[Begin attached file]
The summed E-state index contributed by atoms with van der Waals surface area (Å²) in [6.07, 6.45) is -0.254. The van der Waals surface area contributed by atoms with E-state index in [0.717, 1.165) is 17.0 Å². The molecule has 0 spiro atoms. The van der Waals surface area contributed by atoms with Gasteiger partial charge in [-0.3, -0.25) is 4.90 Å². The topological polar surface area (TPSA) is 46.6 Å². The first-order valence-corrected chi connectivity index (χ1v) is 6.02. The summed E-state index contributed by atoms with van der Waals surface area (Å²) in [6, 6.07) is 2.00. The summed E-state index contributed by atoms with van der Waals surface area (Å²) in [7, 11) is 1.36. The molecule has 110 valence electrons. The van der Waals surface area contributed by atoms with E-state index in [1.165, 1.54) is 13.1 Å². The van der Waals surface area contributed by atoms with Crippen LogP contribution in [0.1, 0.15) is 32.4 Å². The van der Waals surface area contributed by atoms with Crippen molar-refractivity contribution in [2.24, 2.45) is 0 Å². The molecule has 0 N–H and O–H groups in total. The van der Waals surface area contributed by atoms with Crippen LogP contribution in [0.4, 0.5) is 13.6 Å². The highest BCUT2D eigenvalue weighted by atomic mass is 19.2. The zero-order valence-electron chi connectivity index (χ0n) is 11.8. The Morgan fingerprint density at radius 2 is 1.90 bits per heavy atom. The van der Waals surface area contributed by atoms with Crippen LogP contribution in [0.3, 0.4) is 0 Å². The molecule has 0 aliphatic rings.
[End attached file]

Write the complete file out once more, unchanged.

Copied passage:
The summed E-state index contributed by atoms with van der Waals surface area (Å²) in [6.07, 6.45) is -0.254. The van der Waals surface area contributed by atoms with E-state index in [0.717, 1.165) is 17.0 Å². The molecule has 0 spiro atoms. The van der Waals surface area contributed by atoms with Gasteiger partial charge in [-0.3, -0.25) is 4.90 Å². The topological polar surface area (TPSA) is 46.6 Å². The first-order valence-corrected chi connectivity index (χ1v) is 6.02. The summed E-state index contributed by atoms with van der Waals surface area (Å²) in [6, 6.07) is 2.00. The summed E-state index contributed by atoms with van der Waals surface area (Å²) in [7, 11) is 1.36. The molecule has 110 valence electrons. The van der Waals surface area contributed by atoms with E-state index in [1.165, 1.54) is 13.1 Å². The van der Waals surface area contributed by atoms with Crippen LogP contribution in [0.1, 0.15) is 32.4 Å². The van der Waals surface area contributed by atoms with Crippen molar-refractivity contribution in [2.24, 2.45) is 0 Å². The molecule has 0 N–H and O–H groups in total. The van der Waals surface area contributed by atoms with Crippen LogP contribution in [0.4, 0.5) is 13.6 Å². The highest BCUT2D eigenvalue weighted by atomic mass is 19.2. The zero-order valence-electron chi connectivity index (χ0n) is 11.8. The Morgan fingerprint density at radius 2 is 1.90 bits per heavy atom. The van der Waals surface area contributed by atoms with Crippen LogP contribution in [0.3, 0.4) is 0 Å². The molecule has 0 aliphatic rings.